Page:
Sister Aimee Strikes Again

Teaching Sister Aimee,” by Art Remillard

Aimee Semple McPherson was the subject of this past week’s NPR program, “Speaking of Faith.” [Editor's Note: The host of the show, Krista Tippett, keeps an online journal about the shows, well worth reading]. Along with original audio and film archives from the revivalist, the program highlights interviews with Anthea Butler (University of Rochester) and Arlene Sanchez Walsh (Azusa Pacific University). For a fifty minute program, this is an excellent introduction to Sister Aimee, a charismatic, charming, and controversial figure in American religious history. As such, I will probably assign it the next time I teach Religion in the U.S. I have used “Speaking of Faith” shows in other classes, such as World Religions and Bioethics. Most programs come with full transcripts, from which I pilfer provocative statements, and include them in a discussion guide along with some open ended questions. While I generally like the programs, student reactions have been mixed. Some find the content compelling. Others appreciate not having to read. And there are those who find the shows downright boring. Ah the imperfect science of teaching! In spite of the protestations, I will continue using the programs. Overall, I have found them a welcome addition to my teaching arsenal.


Phil said…
I agree that Speaking of Faith has good material. The recent show on "Living Vodou" had an audio essay of a ceremony that is just stunning, and certainly useful for class.

I'm quite surprised that SOF didn't engage Matthew Avery Sutton's new book on McPherson more, since he links her to right wing politics (though Arlene alludes to it).
Anonymous said…
Any idea why Krista Tippet would have thought two women with, so far as I can tell, no publications on Aimee Semple McPherson were more qualified for this show than Edith Blumhofer, Daniel Mark Epstein, Matthew Avery Sutton, Tona J. Hangen, or Stephen Pullum, or one of the several scholars with works in progress on McPherson?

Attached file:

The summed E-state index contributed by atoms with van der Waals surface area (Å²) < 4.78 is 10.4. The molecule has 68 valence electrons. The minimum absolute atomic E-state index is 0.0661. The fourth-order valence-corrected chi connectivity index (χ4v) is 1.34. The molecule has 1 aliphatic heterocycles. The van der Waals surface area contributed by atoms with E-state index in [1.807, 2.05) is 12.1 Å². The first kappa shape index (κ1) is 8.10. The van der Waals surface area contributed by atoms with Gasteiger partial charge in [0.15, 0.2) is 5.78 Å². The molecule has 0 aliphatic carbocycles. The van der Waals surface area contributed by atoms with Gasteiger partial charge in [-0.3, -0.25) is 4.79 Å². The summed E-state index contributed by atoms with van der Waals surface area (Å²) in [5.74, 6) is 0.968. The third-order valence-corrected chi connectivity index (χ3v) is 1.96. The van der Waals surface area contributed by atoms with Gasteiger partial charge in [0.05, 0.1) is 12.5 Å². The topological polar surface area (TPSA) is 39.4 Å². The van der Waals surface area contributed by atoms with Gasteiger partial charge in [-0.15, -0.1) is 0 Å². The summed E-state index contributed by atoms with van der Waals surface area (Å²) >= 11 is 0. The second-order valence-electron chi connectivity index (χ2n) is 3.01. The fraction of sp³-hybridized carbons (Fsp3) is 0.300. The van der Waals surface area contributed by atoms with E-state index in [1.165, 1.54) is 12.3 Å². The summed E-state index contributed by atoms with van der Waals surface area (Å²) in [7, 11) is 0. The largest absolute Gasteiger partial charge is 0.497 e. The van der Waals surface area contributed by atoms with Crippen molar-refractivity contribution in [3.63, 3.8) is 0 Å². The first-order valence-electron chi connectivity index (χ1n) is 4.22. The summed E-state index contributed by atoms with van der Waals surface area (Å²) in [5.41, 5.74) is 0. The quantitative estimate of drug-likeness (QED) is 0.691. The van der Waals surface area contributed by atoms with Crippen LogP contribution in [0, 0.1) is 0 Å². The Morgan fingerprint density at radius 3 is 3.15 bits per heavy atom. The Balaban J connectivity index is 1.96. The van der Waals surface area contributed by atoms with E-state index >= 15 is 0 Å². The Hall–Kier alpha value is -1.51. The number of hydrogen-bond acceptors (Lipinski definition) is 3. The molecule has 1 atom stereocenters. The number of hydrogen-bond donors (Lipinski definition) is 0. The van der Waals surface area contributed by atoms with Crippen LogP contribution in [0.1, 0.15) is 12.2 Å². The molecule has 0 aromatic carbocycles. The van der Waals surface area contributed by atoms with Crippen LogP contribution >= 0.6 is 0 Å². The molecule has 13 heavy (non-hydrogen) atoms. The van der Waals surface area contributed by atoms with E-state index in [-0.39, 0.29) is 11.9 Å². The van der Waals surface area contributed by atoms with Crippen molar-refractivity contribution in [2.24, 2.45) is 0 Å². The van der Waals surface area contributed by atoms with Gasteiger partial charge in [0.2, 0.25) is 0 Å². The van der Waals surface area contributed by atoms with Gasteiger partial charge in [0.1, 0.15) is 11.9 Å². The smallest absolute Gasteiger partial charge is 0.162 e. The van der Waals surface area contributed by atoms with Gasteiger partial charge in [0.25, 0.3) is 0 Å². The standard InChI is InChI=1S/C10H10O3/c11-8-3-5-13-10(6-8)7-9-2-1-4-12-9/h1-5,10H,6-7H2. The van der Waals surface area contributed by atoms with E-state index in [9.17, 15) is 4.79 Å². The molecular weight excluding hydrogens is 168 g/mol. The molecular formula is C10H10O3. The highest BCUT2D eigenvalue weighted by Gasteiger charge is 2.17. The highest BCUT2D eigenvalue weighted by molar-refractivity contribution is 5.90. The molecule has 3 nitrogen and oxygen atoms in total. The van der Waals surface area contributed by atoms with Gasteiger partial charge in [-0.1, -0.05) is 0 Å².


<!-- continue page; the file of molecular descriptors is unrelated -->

Anonymous said…
To Anonymous:
I think that wasn't what Kritsa Tipped was getting at for the program. Although neither Arlene or I write specifically about Aimee, I was (and Arlene is) a member of the Denomination that Aimee founded, Foursquare international. I was a consultant for the PBS show on Aimee and instrumental in bringing it to the screen, as well as brining Matthew Sutton book into the show (we had been corresponding for a very long time on email during his dissertation) and his book was the major foundation for the show's script.
This brings up another issue, (and Paul who knows me will probably be astounded that I am posting but hey, its past noon in Barcelona Spain where I currently am lol) One of the reasons why Aimee got a renewed push came from the fact that although one may do research about a figure, it takes "something more" to bring them to the public view. In Aimee's case, many of us (Matthew, myself, Arlene) were able to get this to a broader media audience because of our connections with the denomination that opened the door to those who have wanted to bring her story to radio and TV but until "intermediaries" who were respected and trusted by both parties intervened, it wasn't going to happen. So before you blast the choices, one must remember,e specially in matters of religion, often these shows about controversial figures don't come about unless there are people like myself, who find a historical figure of a personal interest (and I write on Pentecostalism.. did you look me up lol) who can be at the right place at the right time to make things happen!
Anthea Butler
University of Rochester
Anonymous said…
I'm just happy whenever any religious figure gets publicity - good, bad, whatever; anything that can take our minds off the war. And I thought everyone did a great job.

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